What's the Real Cost of Privatization?

Privatization is a buzz word in Pennsylvania these days, even if no specific plans were put forth in Governor Corbett's budget proposal last week.

At the Pennsylvania Budget Summit on Monday, I heard from Shar Habibi of In the Public Interest on the broad issue of privatization. She shared some of the experiences of other state and local governments across the U.S. that have tried to sell off public assets or farm out services to private companies, usually for a quick infusion of cash. The D.C-based group's latest report goes through the basics of privatization deals and some of the issues that policymakers should consider before signing on the dotted line.

Getting a decent value for public assets seems to be a tricky deal for taxpayers. Many assets are difficult to put a price on. What are the waterfalls at Ricketts Glen worth? What are the real costs to families, as well as the state, if public universities go private? What happens to rates if parking garages or roads are sold? Like many things, the devil is in the details. We need to have a grasp of what the costs and fallout are up front to make informed decisions.

Looks like this issue will be around for a bit. While the proposal to privatize the state liquor stores was left out of the Governor’s proposed 2011-12 budget, he will be appointing a commission to study privatization — not only of the liquor stores but of other assets and services, too.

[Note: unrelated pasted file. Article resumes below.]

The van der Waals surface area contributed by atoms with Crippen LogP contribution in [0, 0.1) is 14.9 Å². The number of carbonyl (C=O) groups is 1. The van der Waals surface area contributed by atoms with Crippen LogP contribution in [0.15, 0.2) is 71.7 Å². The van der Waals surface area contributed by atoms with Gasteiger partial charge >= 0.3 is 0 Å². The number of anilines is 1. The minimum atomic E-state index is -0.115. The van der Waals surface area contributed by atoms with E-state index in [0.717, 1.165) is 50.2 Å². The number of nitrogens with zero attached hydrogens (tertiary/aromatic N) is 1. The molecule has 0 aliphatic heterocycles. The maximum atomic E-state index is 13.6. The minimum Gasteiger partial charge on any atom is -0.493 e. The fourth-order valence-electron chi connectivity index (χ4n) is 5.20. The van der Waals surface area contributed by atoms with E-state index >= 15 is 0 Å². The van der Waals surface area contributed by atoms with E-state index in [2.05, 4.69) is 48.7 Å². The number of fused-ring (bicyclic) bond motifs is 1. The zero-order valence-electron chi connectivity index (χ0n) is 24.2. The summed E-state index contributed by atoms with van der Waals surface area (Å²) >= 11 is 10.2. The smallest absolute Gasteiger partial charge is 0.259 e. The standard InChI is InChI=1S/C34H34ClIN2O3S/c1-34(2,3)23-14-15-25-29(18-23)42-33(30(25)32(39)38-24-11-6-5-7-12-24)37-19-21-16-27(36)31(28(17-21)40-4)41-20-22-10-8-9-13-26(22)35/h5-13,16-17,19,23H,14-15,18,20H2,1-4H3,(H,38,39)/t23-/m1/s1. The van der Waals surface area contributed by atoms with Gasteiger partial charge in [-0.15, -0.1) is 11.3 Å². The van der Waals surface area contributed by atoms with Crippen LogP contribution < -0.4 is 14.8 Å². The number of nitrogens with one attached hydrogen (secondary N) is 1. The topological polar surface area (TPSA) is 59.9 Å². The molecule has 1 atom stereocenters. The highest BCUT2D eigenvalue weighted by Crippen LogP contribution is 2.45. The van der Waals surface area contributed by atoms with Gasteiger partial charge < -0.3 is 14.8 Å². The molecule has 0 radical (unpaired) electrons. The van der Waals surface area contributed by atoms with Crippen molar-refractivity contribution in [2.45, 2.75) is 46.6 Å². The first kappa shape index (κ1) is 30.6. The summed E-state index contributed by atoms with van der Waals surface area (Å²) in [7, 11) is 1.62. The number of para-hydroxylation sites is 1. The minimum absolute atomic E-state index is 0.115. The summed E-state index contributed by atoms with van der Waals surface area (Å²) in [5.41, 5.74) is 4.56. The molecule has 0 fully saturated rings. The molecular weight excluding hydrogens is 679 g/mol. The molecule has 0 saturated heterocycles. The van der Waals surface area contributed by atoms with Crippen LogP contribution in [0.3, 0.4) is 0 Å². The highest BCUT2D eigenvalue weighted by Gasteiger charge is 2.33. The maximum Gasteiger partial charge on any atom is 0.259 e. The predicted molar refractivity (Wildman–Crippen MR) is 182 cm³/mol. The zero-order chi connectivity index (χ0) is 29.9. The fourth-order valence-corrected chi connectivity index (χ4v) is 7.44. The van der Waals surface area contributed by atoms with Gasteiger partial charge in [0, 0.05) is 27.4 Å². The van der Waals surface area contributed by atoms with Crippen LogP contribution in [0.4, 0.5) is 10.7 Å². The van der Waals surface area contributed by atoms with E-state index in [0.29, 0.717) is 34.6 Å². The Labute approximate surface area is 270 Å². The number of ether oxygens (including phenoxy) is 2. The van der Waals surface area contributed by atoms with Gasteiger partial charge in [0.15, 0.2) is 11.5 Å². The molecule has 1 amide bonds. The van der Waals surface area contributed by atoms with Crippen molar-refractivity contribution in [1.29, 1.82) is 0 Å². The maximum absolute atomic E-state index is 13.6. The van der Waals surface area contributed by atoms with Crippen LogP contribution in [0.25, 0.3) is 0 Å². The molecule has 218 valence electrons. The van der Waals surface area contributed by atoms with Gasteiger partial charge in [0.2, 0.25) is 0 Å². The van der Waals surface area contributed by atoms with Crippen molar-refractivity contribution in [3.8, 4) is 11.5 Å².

In his budget address, Governor Corbett stated, "This isn't about the money. It's about the principle. Government should no more run the liquor stores than it should run the pharmacies and gas stations.”

John Meyerson, who represents many of the workers at the state stores through the United Food and Commercial Workers, pointed out that this shift from financial to philosophical grounds for selling off the liquor stores was probably necessary. To get to the magic $1.7 billion to $2 billion sales price for the liquor store system, licenses would likely have to be priced at more than $2 million a pop. Other states to go down this road haven't come close to that amount.

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